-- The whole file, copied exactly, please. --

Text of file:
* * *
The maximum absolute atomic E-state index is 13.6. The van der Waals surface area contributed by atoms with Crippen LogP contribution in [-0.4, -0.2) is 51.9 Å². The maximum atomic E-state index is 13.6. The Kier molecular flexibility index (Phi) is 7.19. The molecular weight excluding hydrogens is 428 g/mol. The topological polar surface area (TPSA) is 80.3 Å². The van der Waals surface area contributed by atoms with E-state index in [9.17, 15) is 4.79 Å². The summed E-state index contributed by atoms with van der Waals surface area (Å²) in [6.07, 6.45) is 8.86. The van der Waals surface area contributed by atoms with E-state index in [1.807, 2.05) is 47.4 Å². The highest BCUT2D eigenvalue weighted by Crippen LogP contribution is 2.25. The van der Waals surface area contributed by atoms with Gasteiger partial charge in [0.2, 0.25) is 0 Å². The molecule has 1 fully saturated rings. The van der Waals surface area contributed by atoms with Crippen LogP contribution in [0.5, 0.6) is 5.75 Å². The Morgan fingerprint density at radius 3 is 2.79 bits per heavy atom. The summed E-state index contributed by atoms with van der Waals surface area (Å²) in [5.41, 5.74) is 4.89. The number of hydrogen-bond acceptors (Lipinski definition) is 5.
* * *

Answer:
The maximum absolute atomic E-state index is 13.6. The van der Waals surface area contributed by atoms with Crippen LogP contribution in [-0.4, -0.2) is 51.9 Å². The maximum atomic E-state index is 13.6. The Kier molecular flexibility index (Phi) is 7.19. The molecular weight excluding hydrogens is 428 g/mol. The topological polar surface area (TPSA) is 80.3 Å². The van der Waals surface area contributed by atoms with E-state index in [9.17, 15) is 4.79 Å². The summed E-state index contributed by atoms with van der Waals surface area (Å²) in [6.07, 6.45) is 8.86. The van der Waals surface area contributed by atoms with E-state index in [1.807, 2.05) is 47.4 Å². The highest BCUT2D eigenvalue weighted by Crippen LogP contribution is 2.25. The van der Waals surface area contributed by atoms with Gasteiger partial charge in [0.2, 0.25) is 0 Å². The molecule has 1 fully saturated rings. The van der Waals surface area contributed by atoms with Crippen LogP contribution in [0.5, 0.6) is 5.75 Å². The Morgan fingerprint density at radius 3 is 2.79 bits per heavy atom. The summed E-state index contributed by atoms with van der Waals surface area (Å²) in [5.41, 5.74) is 4.89. The number of hydrogen-bond acceptors (Lipinski definition) is 5.